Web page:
Tag Archives: Baz Luhrmann

Moulin Rouge!

Moulin Rouge! The Musical


Piccadilly Theatre

Moulin Rouge!

Moulin Rouge! The Musical

Piccadilly Theatre

Reviewed – 20th January 2022



“this would make a really fun proper knees-up sing-along if that’s the direction they wanted to go in”


When Moulin Rouge was released in 2001 it put its very best foot forward with an absolute dream team of Baz Luhrmann, Craig Pearce, Craig Armstrong, Ewan McGregor, Nicole Kidman, Jim Broadbent, John Leguizamo, and Richard Roxburgh to name a few. For goodness sake, even Kylie Minogue featured for a second (“I’m a green fairy!”) Not only that, but it apparently took Luhrmann over two years to gain the rights to the most carefully curated track list, featuring some of the biggest songs of the century. So, with all that in mind, Moulin Rouge: The Musical faces a tremendous amount of pressure. How on earth could you make a version of a Baz Luhrmann production and make it better, even make it just as good?

Filing into the theatre, the staging already promises a lot, with tens of floor-to-ceiling light-encrusted ruby red hearts sitting nestled within one another; an enormous adorned elephant bedecks the royal box, and opposite, the iconic windmill spinning lazily. Emblazoned in bright lights across the front of the stage, ‘MOULIN ROUGE’. As the audience shuffles past one another, holding plastic cups of wine, taking off their giant winter coats and shoving them under their chairs, dancers move in seductive slow-motion across the stage and around the front rows, in encrusted velvet corsets and top hats, crescendoing with two low-key sword swallowers before its even begun. It’s all very alluring, and the first song, ‘Lady Marmalade’ is the perfect smutty number to introduce us properly, filthy-sexy and so much fun.

But as the play unfolds, unfortunately it doesn’t quite keep up, with some songs merely echoing the film’s outrageous performances, and others bizarrely saccharine or, quite frankly, just not good enough.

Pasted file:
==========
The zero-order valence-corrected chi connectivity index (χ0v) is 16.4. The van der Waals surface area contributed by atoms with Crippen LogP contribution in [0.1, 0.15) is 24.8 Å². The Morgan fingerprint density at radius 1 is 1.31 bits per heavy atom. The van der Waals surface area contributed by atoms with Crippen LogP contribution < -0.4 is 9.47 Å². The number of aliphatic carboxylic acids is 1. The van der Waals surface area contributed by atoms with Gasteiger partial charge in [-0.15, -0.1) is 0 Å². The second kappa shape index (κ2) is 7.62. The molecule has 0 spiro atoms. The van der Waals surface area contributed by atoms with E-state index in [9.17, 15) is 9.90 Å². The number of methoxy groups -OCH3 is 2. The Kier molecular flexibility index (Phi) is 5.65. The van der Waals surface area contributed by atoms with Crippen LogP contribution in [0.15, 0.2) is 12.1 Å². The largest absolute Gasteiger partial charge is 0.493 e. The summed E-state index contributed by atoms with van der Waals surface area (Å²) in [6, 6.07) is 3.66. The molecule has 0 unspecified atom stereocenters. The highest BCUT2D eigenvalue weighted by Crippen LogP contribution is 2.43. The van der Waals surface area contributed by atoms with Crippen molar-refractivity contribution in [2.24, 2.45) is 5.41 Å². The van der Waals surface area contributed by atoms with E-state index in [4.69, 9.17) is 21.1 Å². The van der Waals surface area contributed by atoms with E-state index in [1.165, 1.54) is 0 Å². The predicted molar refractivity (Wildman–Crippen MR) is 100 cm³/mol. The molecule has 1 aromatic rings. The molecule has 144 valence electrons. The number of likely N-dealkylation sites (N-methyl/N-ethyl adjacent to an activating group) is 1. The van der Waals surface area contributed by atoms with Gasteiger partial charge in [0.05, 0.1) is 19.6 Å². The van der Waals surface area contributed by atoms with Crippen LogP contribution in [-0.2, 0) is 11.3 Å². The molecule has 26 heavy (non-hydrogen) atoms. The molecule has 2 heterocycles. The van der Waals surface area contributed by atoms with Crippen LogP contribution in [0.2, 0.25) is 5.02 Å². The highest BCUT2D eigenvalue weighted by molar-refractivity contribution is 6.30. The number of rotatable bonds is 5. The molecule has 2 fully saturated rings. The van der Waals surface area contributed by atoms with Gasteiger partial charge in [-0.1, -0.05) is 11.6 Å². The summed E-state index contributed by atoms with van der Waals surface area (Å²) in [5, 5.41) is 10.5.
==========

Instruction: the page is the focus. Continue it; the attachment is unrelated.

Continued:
It’s a strange beast in that it doesn’t quite know what it is. On the one hand, Derek McLane’s gloriously over-the-top, no-holds-barred stage design, and Catherine Zuber’s saucy, sexy, sometimes lurid, sometimes lavish costumes are the stuff of the very highest production value. On the other hand, there’s something disturbingly panto about some of the performances, the leads feel a bit- dare I say it- Disney in their wholesome asexual chemistry, and the additional songs not included in the movie are presented like a sing-along; rather than being cleverly and carefully chosen and then moulded to suit the story’s palette, they seem to clash. In the second half, for example, the morning after Satine has had to break Christian’s heart and pretend she doesn’t love him because otherwise the Duke’s going to have him murdered; it’s a pretty tense and heavy moment. Christian starts singing Adele’s ‘Rolling in the Deep’ with all the melodrama of a fourteen-year-old Glee member, and the audience takes their cue and joins in! Not only are they clapping along, they’re bloody singing! At near on the saddest part of the whole story.

That’s not to say there aren’t flashes of flamboyant ecstasy: Clive Carter’s Harold Zidler, despite doing a sort of impression of Jim Broadbent’s performance, is delightfully sinister and scornful, and contributes a slightly different flavour to the complicated character.

The end of the Elephant Medley is pretty spectacular, Satine’s room spinning to reveal a starlit night sky, the Eiffel tower being rolled on by eight extra dancers, and quick sparkling costume changes for both leads as they climb the miniature landmark. Two aerialists spin elegantly from the ceiling as Satine and Christian sing the last high notes together, “How wonderful life is now you’re in the world”, and the chorus stares lovingly on. It’s just so ridiculously excessive, I love it.

I think this would make a really fun proper knees-up sing-along if that’s the direction they wanted to go in; a great night out with the girls, belting ‘Baby you’re a firework’ and ‘Single Ladies’.